The great thing about travel bucket lists is that everyone’s is unique. While some people may daydream of skiing their way through the Alps, others long to catch a glimpse of the enthralling Northern Lights. Last year, I managed to tick a destination off my list when I had the opportunity to stay in a remote part of the rainforest in Borneo.
Aware of the fact that we’d be roughing it out, I did my research to ensure I packed all of the essentials for my jungle adventure. However, in hindsight, I should have brought along a few more things. This quick and handy guide will help anybody else embarking on a few days in the jungle.
Let’s face it. The monkeys and birds you’ll be sharing a temporary home with don’t care what you look like, so there’s simply no point in dressing to impress. Bring some basic t-shirts and shorts, some long trousers and tops for sun and bug protection, some long socks and a hat.
With regards to footwear, a pair of boots or shoes that you’re comfortable to walk through rough terrain in is key. You also need to be okay with destroying them with mud and water.
As for other accoutrements, a poncho or three is also key. These double-up great as a backpack cover if you’re out in the elements on a wet day. Throw in some clean underwear, some sunglasses, and a towel and you’re all set.
Beware of bugs
Mosquitoes are likely to be rampant wherever you go, so be on the defence at all times. Pack plenty of repellent with DEET (diethyltoluamide — a common active ingredient in insect repellants) and some bite relief cream in case you get bitten.
Your choice of outfit makes a difference too. It helps to wear long thick socks, long-sleeved tops, and trousers, especially at night time. Some places will require you to take malaria medication and shots, so be sure to thoroughly check this out with a medical professional before visiting.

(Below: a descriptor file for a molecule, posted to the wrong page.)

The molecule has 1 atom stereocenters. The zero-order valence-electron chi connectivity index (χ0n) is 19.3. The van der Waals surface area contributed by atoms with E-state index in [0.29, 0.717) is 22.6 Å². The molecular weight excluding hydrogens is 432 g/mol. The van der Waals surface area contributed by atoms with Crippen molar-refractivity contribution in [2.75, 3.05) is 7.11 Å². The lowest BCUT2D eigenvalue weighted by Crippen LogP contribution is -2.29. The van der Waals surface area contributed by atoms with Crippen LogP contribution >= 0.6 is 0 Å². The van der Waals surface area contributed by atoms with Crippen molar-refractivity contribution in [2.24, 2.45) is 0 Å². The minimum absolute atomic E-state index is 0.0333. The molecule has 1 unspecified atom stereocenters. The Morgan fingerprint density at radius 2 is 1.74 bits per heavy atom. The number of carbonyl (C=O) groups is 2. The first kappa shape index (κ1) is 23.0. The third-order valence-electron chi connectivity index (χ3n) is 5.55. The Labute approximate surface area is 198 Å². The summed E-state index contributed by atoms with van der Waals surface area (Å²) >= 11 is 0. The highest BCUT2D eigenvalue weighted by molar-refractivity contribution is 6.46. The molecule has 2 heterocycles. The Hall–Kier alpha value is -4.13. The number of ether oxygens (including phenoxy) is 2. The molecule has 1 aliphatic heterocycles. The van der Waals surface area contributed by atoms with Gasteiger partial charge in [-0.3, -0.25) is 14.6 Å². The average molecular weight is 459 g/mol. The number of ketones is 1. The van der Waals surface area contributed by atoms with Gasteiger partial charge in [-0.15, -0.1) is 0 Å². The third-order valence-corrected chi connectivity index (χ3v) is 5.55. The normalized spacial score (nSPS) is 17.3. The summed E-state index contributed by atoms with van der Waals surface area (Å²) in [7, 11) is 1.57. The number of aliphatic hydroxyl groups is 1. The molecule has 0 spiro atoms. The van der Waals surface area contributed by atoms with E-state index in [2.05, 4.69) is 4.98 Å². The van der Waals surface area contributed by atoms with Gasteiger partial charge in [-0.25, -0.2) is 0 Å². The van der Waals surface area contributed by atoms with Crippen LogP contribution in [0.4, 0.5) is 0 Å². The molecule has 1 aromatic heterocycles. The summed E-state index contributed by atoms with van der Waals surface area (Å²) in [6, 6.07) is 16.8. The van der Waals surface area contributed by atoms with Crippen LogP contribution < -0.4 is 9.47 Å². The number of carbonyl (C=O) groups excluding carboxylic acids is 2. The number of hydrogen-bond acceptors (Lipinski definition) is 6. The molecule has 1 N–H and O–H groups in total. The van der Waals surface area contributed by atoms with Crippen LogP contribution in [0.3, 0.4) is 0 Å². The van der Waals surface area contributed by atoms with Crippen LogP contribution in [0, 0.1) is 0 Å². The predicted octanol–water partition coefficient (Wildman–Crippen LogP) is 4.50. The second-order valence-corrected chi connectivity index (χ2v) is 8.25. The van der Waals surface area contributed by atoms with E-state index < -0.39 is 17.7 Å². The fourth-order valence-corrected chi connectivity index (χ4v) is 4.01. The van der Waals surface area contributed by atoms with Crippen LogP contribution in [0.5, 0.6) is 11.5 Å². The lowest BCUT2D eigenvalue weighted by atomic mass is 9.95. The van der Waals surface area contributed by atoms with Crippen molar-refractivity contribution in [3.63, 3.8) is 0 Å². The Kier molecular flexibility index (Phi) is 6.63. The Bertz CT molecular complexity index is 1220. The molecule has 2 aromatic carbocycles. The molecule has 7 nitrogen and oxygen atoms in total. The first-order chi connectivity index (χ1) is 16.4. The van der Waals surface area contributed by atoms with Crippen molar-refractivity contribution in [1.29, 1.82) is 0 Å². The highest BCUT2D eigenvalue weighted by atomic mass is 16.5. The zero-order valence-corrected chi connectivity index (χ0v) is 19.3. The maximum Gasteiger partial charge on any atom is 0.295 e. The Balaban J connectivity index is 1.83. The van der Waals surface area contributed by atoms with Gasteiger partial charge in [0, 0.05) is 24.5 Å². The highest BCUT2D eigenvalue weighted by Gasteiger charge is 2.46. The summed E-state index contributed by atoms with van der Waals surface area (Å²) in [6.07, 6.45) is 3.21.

There’s also no harm in bringing a spare mosquito net if, like me, you won’t have the luxury of any windows and doors surrounding your mattress. While many places will provide them, bringing one will come in handy in the event of a tear.
If you thought I was going to recommend a few long-lasting makeup products and fresh holiday scents, I’m not. Really, don’t bother. All you need is some sunscreen, a toothbrush and toothpaste, wet wipes, and some deodorant.
Okay, it may be a bit of a stretch to label a torch and some toilet paper as luxuries, but whatever you want to call them, make sure you cram them in. There’s also no harm in bringing several bottles of water and some snacks, even if you’ll have access to food where you stay. As a serial snacker myself, I highly recommend this! However, if you do bring food, make sure you put it somewhere extremely secure to avoid attracting and potentially losing it to any hungry visitors. Your guide will advise you of the best way to safeguard those snacks.
If you’ve gotten this far down the list and realise you don’t have an inch of bag space left, you’re in luck! My final recommendations won’t weigh you down and won’t cost you a thing.
First, go with an open mind. If your experience is anything like mine, your accommodation is likely to be minimal, you’re going to get muddy, bugs will be aplenty, and the night-time jungle symphony might keep you up at night. The food will be basic and you probably won’t have enough. Showers and flushing toilets can be forgotten about, as can any lights at night, apart from the stars and your new best friend – your torch. So you’ll need to mentally prepare for this.
If you don’t think you can live without your creature comforts, then maybe an overnight jungle adventure isn’t for you. However, if you can focus on the fact that you’re getting a once in a lifetime experience and laugh through the tiny hardships, then I highly recommend a trip like this.
Finally, be responsible. Take any rubbish with you, listen to your guide, and respect the place that you’re visiting. We all want to get up close and personal with the natural world, but sometimes this more harm than good (littering, carbon footprint and so on). Always put the environment ahead of your own convenience.
Ideally, you’ll want to research a truly eco-friendly company that holds environmental sustainability at its core. It may be more expensive, and you may not have as much freedom as you like, but it’ll be worth it. For example, we spent most of our time on a boat to prevent disturbances that can be caused by trekking. Suffice to say, your conscience will be all the better for it and an incredible experience is still guaranteed.
By Amy Lewis
This article originally appeared on Zafigo, a travel guide for women travellers in Asia and the Middle East, and is republished with permission.